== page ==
I am studying the laurent series expansion around singularities.

I don't understand why at a non-isolated singularity the laurent series expansion doesn't exist, whereas we define the laurent series in an annulus. why can't we consider an annulus that avoid the non isolated singularity ?

  • $\begingroup$ $\sum_{n=1}^{\infty}\frac{z^{2^k}}{k^2}$ converges on the unit disc and is singular at each point of the boundary. This is a Laurent series centered at $z=0$ without singular part, or a Laurent series centered at $z=\infty$ in which everything is singular part. Therefore, you can consider $\sum_{n=1}^{\infty}\frac{z^{-2^k}}{k^2}$ a Laurent series centered at $z=0$, in which everything is singular part. This series converges on the outside of the open unit disc, and all points of the boundary, and trivially all points inside the unit disc, are singular. $\endgroup$ – user551819 May 9 '18 at 21:14
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    $\begingroup$ It is not about not associating Laurent series to non-isolated singularties, but that isolated singularities do have a Laurent series, and one that converges in a punctured neighborhood of the singularity. Of course, if the singularity is not isolated, then you can't have a Laurent series with this additional property. Observe how the series in the example has a hole the size of a disc, and not just a point. $\endgroup$ – user551819 May 9 '18 at 21:16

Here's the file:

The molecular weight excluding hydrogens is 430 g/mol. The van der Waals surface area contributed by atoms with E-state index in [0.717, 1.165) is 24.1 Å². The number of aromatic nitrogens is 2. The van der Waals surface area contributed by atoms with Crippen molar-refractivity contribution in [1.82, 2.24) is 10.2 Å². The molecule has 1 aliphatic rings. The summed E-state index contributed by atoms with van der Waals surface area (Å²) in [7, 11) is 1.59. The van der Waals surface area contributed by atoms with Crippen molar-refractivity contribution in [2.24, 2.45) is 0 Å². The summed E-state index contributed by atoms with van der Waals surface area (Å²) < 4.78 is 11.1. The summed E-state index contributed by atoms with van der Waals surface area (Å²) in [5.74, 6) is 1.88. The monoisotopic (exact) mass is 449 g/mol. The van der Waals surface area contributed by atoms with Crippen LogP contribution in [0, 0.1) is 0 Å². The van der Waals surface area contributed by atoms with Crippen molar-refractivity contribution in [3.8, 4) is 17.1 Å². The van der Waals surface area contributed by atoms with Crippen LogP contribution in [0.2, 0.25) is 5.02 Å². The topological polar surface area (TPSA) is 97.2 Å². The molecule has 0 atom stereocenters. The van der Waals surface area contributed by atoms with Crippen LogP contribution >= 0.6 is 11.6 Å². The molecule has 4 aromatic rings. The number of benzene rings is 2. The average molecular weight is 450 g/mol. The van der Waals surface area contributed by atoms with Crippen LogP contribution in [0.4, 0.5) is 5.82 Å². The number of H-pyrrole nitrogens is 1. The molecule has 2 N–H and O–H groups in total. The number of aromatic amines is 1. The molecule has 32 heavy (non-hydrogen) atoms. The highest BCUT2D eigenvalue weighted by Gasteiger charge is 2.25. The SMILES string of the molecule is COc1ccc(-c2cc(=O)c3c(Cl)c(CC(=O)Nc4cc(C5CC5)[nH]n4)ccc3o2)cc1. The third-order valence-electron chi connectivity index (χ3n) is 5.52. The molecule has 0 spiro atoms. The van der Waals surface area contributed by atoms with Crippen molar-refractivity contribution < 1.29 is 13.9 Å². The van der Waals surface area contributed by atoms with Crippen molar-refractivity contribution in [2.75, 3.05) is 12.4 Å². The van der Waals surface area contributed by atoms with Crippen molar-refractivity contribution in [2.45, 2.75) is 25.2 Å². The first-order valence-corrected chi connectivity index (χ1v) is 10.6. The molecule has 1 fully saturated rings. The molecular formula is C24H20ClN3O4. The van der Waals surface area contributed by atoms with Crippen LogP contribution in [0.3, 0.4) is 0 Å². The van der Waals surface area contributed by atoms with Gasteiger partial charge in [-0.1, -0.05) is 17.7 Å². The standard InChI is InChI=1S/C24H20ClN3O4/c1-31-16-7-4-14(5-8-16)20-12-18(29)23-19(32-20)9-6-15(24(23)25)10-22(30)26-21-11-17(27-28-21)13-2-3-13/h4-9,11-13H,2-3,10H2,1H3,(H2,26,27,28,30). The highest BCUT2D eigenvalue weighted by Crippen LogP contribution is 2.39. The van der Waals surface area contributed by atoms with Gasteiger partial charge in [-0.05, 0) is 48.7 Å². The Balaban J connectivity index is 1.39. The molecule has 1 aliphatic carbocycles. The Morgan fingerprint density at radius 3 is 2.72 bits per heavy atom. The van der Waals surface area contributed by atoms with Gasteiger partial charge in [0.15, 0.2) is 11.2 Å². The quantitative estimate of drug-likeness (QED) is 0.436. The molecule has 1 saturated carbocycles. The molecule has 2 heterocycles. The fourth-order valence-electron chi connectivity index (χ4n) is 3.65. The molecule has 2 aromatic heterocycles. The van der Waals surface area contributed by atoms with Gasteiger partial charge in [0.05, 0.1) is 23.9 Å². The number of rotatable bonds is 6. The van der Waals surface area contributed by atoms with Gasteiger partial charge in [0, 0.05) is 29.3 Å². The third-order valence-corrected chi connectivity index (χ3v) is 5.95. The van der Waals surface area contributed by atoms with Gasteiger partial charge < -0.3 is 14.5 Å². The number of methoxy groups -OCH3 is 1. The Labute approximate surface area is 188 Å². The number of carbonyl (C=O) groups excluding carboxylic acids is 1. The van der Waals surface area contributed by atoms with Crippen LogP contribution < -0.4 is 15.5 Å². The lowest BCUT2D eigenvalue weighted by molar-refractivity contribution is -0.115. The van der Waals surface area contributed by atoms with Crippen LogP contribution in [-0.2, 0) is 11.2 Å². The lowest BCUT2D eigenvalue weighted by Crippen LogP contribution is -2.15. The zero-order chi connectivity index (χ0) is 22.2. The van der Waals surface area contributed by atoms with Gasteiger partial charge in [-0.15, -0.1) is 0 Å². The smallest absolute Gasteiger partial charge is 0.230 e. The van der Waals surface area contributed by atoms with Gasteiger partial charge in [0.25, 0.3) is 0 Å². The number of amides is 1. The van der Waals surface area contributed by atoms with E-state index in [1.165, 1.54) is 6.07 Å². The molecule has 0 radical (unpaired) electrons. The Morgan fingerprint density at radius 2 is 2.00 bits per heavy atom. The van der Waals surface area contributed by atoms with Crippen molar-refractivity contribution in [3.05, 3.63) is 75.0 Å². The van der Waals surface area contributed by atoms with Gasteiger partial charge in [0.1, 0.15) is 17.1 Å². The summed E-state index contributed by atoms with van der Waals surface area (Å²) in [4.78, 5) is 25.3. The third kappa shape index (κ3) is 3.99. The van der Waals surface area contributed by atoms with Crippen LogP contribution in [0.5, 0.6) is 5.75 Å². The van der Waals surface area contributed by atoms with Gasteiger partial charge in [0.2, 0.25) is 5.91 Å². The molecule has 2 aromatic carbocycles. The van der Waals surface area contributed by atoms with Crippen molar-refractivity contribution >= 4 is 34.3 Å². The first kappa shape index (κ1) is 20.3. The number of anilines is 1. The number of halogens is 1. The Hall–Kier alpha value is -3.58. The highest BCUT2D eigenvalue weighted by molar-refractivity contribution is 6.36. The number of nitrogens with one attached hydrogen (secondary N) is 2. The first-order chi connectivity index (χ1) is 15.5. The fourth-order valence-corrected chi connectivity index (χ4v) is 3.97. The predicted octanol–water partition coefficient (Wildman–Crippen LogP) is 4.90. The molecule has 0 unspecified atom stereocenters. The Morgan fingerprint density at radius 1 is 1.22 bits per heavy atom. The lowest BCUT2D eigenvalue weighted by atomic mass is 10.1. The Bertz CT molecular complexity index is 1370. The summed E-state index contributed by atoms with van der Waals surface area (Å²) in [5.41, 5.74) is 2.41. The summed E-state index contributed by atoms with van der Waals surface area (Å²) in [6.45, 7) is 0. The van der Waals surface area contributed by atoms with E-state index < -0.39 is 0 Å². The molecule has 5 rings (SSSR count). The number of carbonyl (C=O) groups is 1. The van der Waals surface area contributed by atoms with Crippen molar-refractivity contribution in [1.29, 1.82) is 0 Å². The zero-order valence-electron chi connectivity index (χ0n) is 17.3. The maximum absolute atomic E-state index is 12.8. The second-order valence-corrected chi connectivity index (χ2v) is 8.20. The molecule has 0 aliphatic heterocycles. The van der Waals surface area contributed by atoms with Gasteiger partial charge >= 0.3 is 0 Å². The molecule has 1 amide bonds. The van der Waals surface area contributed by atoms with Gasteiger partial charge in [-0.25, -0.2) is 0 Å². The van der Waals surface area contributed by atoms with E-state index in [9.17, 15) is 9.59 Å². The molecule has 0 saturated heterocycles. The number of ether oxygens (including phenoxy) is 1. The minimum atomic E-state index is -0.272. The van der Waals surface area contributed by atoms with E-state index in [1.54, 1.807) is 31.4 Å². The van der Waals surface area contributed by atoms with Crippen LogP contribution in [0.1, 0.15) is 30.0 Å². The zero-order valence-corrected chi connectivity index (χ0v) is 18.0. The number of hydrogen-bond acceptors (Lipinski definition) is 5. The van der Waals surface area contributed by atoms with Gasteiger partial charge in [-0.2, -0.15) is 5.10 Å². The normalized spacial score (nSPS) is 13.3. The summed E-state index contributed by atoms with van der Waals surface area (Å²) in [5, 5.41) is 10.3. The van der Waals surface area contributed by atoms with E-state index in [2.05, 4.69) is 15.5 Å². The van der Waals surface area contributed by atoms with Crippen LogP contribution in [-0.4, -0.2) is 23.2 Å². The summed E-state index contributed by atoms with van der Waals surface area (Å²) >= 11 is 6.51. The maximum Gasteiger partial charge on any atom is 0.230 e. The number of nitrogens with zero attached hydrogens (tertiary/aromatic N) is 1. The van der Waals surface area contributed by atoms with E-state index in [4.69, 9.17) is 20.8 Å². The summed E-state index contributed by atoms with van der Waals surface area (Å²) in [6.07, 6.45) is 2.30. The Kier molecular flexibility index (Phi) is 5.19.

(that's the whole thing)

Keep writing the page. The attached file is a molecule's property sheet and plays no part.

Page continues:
• $\begingroup$ A Laurent series presupposes an isolated singularity. If you examine the proof of the existence of Laurent series, you will see why. $\endgroup$ – zhw. May 9 '18 at 21:32
  • $\begingroup$ @zhw. Not true. You only need a holomorphic function in an annulus. $\endgroup$ – user551819 May 9 '18 at 21:36
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    $\begingroup$ In essence what I said is that you are right. Any function analytic on an annulus can be expanded in Laurent series. That is what is proven in almost every complex analysis book. My example, is just a function that is analytic in an annulus but that cannot be extended analytically beyond. You can take any such example that you like. $\endgroup$ – user551819 May 9 '18 at 22:09

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